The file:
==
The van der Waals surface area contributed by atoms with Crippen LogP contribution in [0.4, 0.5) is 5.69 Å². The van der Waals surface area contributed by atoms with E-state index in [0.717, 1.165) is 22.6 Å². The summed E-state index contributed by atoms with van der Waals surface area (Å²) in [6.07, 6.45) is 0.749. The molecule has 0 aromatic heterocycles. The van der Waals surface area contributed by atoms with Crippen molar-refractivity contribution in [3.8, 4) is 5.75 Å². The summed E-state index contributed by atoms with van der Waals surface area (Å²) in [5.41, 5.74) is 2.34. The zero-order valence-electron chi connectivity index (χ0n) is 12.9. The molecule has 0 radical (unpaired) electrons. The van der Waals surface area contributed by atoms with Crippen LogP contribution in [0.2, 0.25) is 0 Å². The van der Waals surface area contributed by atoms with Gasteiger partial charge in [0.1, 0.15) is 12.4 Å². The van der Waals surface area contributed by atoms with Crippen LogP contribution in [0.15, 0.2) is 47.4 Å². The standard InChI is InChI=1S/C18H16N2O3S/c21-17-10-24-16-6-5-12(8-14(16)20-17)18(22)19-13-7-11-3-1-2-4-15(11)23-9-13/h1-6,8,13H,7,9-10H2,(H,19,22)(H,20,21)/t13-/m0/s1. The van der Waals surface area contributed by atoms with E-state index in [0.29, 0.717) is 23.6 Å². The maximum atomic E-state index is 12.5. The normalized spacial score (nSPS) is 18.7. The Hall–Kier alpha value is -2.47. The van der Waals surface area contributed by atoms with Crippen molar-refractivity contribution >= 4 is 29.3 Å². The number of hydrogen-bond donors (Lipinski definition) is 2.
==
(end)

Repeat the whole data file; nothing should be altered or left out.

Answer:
The van der Waals surface area contributed by atoms with Crippen LogP contribution in [0.4, 0.5) is 5.69 Å². The van der Waals surface area contributed by atoms with E-state index in [0.717, 1.165) is 22.6 Å². The summed E-state index contributed by atoms with van der Waals surface area (Å²) in [6.07, 6.45) is 0.749. The molecule has 0 aromatic heterocycles. The van der Waals surface area contributed by atoms with Crippen molar-refractivity contribution in [3.8, 4) is 5.75 Å². The summed E-state index contributed by atoms with van der Waals surface area (Å²) in [5.41, 5.74) is 2.34. The zero-order valence-electron chi connectivity index (χ0n) is 12.9. The molecule has 0 radical (unpaired) electrons. The van der Waals surface area contributed by atoms with Crippen LogP contribution in [0.2, 0.25) is 0 Å². The van der Waals surface area contributed by atoms with Gasteiger partial charge in [0.1, 0.15) is 12.4 Å². The van der Waals surface area contributed by atoms with Crippen LogP contribution in [0.15, 0.2) is 47.4 Å². The standard InChI is InChI=1S/C18H16N2O3S/c21-17-10-24-16-6-5-12(8-14(16)20-17)18(22)19-13-7-11-3-1-2-4-15(11)23-9-13/h1-6,8,13H,7,9-10H2,(H,19,22)(H,20,21)/t13-/m0/s1. The van der Waals surface area contributed by atoms with E-state index in [0.29, 0.717) is 23.6 Å². The maximum atomic E-state index is 12.5. The normalized spacial score (nSPS) is 18.7. The Hall–Kier alpha value is -2.47. The van der Waals surface area contributed by atoms with Crippen molar-refractivity contribution >= 4 is 29.3 Å². The number of hydrogen-bond donors (Lipinski definition) is 2.